In life, we look at objects and try and determine what the size can tell us: how big is it or how small. We use these observations to increase our knowledge of the object we are looking at. Being a hydronic contractor, everything is about what size fits the need at hand and the mechanics being used to provide solutions and solve problems. When we deal with boilers, piping and pumps how big or small really make all the difference. Not remembering that “Size Matters” can severely impact the quality of installations contractors perform.
We get a phone call from a property owner I do a good amount of work for. He is having a hot water issues at an apartment complex I have never seen nor done work in before. He asks if I can look at this newly installed water heater because they were getting lots of resident complaints about running out of hot water in the mornings and evening hours. Tenants were posting the complaints all over social media to make matters worse. Frustration and anger can spread quickly.
This site houses a twenty-eight unit, single-bath, garden apartments. The owner, maintenance manager and installing contractor will be all be meeting me on site. This kind of turn out on a job site always make the day go faster. We review the newly installed (allegedly defective) indirect water heater. The on-site contractor is more than happy to show me the way to the boiler room where the “defective” indirect water heater is installed. The first thing I notice is that the install manuals are neatly tucked in their plastic pouches on the side of the water heater. This started the gears turning in my own head that this might be an issue of lack of research and knowledge about the equipment at hand.
The room consists of two, older 80% cast iron gas boilers with about 850K gross input, and a shiny new 119-gallon IDHWH. It was time to get down to business and find the problem. After a quick glance, I see the pipping from the boilers is 1-1/2” copper and was quickly reduced to 1” over to the indirect, on the supply side. Then the piping around back of unit against the wall the return is 1” with a Taco 007 pump. I now realize this isn’t a defect issue, but a size issue.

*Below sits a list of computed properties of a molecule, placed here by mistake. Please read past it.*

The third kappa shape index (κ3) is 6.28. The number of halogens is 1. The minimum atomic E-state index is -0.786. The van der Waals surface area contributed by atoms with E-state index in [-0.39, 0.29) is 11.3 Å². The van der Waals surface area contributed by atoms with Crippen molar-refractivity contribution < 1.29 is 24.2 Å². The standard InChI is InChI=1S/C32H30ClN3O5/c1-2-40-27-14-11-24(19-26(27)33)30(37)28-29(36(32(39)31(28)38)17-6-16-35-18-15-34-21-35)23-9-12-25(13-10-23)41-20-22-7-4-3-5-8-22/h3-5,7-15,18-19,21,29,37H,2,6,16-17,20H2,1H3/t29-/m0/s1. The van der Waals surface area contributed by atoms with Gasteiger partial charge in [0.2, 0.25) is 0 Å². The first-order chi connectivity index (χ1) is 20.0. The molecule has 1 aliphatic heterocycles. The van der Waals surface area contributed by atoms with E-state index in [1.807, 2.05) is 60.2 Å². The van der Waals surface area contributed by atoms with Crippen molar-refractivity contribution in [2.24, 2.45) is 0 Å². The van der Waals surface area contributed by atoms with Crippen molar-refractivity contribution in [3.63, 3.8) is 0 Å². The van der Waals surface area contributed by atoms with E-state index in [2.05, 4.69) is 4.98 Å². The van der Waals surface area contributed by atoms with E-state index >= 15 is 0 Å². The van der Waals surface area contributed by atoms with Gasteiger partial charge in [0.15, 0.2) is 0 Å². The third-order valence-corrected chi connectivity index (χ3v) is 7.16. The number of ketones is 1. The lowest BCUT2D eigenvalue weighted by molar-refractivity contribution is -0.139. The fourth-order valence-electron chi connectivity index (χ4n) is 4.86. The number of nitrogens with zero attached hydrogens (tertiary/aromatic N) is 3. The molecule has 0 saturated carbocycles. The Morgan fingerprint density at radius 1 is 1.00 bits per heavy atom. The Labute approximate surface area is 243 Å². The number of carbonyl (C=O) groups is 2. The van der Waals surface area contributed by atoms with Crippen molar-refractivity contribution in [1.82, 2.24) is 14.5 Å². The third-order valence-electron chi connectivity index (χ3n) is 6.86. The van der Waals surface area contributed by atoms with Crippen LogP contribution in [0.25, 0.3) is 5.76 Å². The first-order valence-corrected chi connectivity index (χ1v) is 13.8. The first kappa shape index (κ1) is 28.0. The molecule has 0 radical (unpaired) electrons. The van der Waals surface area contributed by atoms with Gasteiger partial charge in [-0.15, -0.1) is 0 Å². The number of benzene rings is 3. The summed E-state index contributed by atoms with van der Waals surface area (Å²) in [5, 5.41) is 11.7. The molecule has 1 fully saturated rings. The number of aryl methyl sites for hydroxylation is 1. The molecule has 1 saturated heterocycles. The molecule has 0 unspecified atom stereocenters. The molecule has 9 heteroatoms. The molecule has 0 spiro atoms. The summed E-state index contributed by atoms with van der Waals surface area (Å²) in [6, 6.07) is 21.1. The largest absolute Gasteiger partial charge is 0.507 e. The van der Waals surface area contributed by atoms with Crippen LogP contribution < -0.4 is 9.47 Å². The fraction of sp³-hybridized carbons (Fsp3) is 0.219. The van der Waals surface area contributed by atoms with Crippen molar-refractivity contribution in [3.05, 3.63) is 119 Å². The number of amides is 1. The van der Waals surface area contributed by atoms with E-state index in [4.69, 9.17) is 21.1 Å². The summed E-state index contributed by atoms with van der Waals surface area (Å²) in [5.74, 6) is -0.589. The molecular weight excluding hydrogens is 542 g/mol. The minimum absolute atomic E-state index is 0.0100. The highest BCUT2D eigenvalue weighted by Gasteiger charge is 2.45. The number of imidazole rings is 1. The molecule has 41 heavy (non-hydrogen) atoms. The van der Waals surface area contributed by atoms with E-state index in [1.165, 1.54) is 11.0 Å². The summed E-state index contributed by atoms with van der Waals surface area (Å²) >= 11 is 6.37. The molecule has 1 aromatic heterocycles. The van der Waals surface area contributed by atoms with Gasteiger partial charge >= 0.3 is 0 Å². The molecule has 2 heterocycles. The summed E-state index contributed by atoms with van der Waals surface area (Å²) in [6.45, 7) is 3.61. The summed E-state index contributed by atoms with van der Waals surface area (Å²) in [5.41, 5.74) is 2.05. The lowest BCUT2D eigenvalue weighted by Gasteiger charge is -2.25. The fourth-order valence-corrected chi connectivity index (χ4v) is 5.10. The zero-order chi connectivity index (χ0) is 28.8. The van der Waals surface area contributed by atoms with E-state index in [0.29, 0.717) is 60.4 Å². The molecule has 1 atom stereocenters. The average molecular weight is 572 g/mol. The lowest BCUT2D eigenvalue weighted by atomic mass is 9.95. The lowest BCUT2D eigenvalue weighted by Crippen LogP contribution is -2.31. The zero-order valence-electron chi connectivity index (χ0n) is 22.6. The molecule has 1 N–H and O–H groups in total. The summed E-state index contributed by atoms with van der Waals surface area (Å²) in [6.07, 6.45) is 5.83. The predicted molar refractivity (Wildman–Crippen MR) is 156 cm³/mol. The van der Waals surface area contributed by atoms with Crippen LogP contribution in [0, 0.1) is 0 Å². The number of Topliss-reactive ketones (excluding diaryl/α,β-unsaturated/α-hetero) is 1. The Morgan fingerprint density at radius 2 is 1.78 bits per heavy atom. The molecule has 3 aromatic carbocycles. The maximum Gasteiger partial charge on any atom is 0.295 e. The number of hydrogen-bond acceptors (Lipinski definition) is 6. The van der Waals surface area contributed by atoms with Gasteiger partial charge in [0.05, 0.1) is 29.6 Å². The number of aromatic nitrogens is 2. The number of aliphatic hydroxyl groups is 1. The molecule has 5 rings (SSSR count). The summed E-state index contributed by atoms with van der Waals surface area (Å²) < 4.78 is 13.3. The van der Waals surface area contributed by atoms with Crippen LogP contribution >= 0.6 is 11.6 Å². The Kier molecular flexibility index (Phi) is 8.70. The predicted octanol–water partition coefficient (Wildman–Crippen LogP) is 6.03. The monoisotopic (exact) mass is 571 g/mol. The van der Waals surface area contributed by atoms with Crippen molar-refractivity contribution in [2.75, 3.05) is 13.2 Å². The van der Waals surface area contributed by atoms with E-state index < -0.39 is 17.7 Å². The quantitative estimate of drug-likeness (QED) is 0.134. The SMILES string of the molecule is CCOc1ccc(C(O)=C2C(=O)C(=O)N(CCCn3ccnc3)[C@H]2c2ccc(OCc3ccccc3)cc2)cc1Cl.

I ask the contractor, “Why did you reduce to the pipe size?”
“Well that’s the pipe size on the indirect.”
It would seem to be that the contractor observed the unit and the piping size that existed and stopped right there.
I followed up, “Why did you use a 007 pump?
“That’s what the supply house sold me.”
This once again is an extremely common response throughout my career. I grab from that pristine book, in all its glory, and flip to the ratings and specifications page. The recommended flow rate is 14 GPM. The contractor explains that a 007 model will do the required 14 GPM. Now I go back to the trusty manual. Soon enough, I show him that the pressure drop of heat exchanger is 14-ft of head. I pull up a Taco 007 pump curve on my smartphone, go to 14 feet of head and the calculation says the pump can do zero with that much head pressure.
The contractor’s eyes widened a bit and I could see him rethink the entire process of how the room was laid out. It was as simple as looking at the math and the sizes needed to make the equipment operate at its intended function and quality. I could do all this with the best tools ever: knowledge.
In the end, we wound up replacing the complete boiler room fully equipped with mod-con boilers and a forty-eight-gallon instantaneous indirect water heater. That’s a story for another time.
For more information, check out an article we published describing Best Boiler Maintenance Practices